Which Desserts Are Toxic for Pets?
  • Gingerbread: Even if it weren’t for the sugar, gingerbread is full of nutmeg and cinnamon, so this will be a no.

  • Christmas Pudding OR Fruitcake: We’re sorry to dash your dreams if you were hoping to pawn off some of these, er, delectable Christmas treats under the table, but both of these desserts have raisins (again, so toxic to your pets), lots of sugar (or worse, the artificial sweetener Xylitol), and brandy or rum. If you’re going to try and politely avoid these desserts, you’ll have to find a way to do it other than slipping it to your pet.

  • Pumpkin Pie: Pumpkin on its own is a healthy and tasty treat for pets, but pumpkin pie is loaded with sugar, cinnamon, and nutmeg. Hopefully, we’re all on board with understanding these ingredients, but if you’re not, then remember cinnamon can cause gastric upsets in pets in large quantities and nutmeg is toxic to dogs and cats. While a small amount may not create any problems, why take the chance?

What Can My Pets Safely Consume This Holiday?

We don’t mean to be spoilsports here—we know that treating your pet can be half the fun of holiday feasting, so we’ve added in a few tips to make sure you can include your four-legged friends in your favourite meals.

  • Dog Nog: We’ve said it once, but we’ll say it again: this dog-friendly version of eggnog will ensure your canine friend never realizes they’re being denied some other treat! Not to mention, it can be a great source of entertainment for your guests to watch your pooch try and lick every last drop out of this delectable drink.

  • White turkey meat: lean, white turkey meat is a perfectly healthy and acceptable treat for your pet.

  • Homemade cranberry sauce: a little bit won’t hurt, so long as the primary ingredient is actually cranberries, not sugar!

  • Plain roasted vegetables: so long as they’re roasted without oil, salt, or other spices, veggies like sweet potatoes, broccoli, and brussel sprouts are a tasty and healthy treat!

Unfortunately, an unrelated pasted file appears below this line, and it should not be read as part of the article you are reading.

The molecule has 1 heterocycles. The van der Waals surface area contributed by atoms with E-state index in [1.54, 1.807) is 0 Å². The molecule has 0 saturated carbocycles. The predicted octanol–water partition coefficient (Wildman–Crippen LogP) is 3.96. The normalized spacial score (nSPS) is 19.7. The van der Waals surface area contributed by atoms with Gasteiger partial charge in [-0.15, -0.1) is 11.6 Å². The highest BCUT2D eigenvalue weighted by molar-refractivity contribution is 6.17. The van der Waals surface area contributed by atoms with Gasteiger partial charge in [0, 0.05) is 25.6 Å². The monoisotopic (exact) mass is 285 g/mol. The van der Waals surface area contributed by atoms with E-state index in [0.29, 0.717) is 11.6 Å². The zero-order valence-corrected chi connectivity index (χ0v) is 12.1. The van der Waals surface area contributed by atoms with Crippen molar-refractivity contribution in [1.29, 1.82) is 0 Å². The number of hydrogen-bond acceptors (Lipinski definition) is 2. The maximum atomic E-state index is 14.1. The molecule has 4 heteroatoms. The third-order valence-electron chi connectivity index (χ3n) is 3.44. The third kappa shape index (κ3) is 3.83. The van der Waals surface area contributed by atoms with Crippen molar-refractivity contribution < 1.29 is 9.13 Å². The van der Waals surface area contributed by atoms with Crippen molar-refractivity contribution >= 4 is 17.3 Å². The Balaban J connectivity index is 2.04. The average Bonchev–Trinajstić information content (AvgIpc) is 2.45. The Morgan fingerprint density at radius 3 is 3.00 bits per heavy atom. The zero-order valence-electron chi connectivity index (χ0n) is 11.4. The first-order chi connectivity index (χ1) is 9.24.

• Whipped parsnips: these are a pet-friendly substitute for mashed potatoes! Remember to feed them in moderation though, as they can be high in starch and natural sugars.

Need more? We’ve got you covered, from raw Christmas puddings to cookies for Santa Paws!

Creating an Emergency Action Plan

The old adage “if you fail to plan, you plan to fail” could be a little harsh in this scenario, but there is a kernel of wisdom there: when you are under unexpected stress, a logical sequence of actions can be difficult to follow off the top of your head. While we’re hoping your beloved fur baby stays out of trouble this holiday season, sometimes it’s best to prepare for the worst. We made an emergency pet information form that you can download and print. Remember to fill it out with all the necessary information before the holiday action! Here are some of the details below!

Pet Emergency Information Form

1. Pet Poison Helpline

Have the Pet Poison Helpline number printed and posted where you won’t have to scramble to find it: +1 (855) 764-7661. We recommend putting it on the fridge—that way everyone can access it if you need to start delegating tasks. This is a 24/7 hotline, and they can run the calculations comparing your pet's weight with what and how much they ate and determine if you can continue with at-home monitoring or if you need to go to an emergency veterinary clinic. There is a reasonable per-incident fee (follow-up calls are included), but we promise you: when you need this service, the last thing you will care about is a nominal fee. If you have pet insurance, some companies offer this service as part of your plan, so check with your provider for details.

Be prepared to have the following information available when you make the call:

  • The weight of your pet (weigh them before Christmas dinner, and write the number down! You won’t remember this if you are panicking).

  • If they got into a commercial treat, chocolate or otherwise, keep the wrapper on hand—the vet will want to know the ingredients. How much cocoa was in that chocolate can be the defining detail of how serious the situation is.

  • What time they ate the offending item, or when you first noticed symptoms. This will be important to track the progress of the toxin. If the symptoms suddenly change or worsen, note the time again.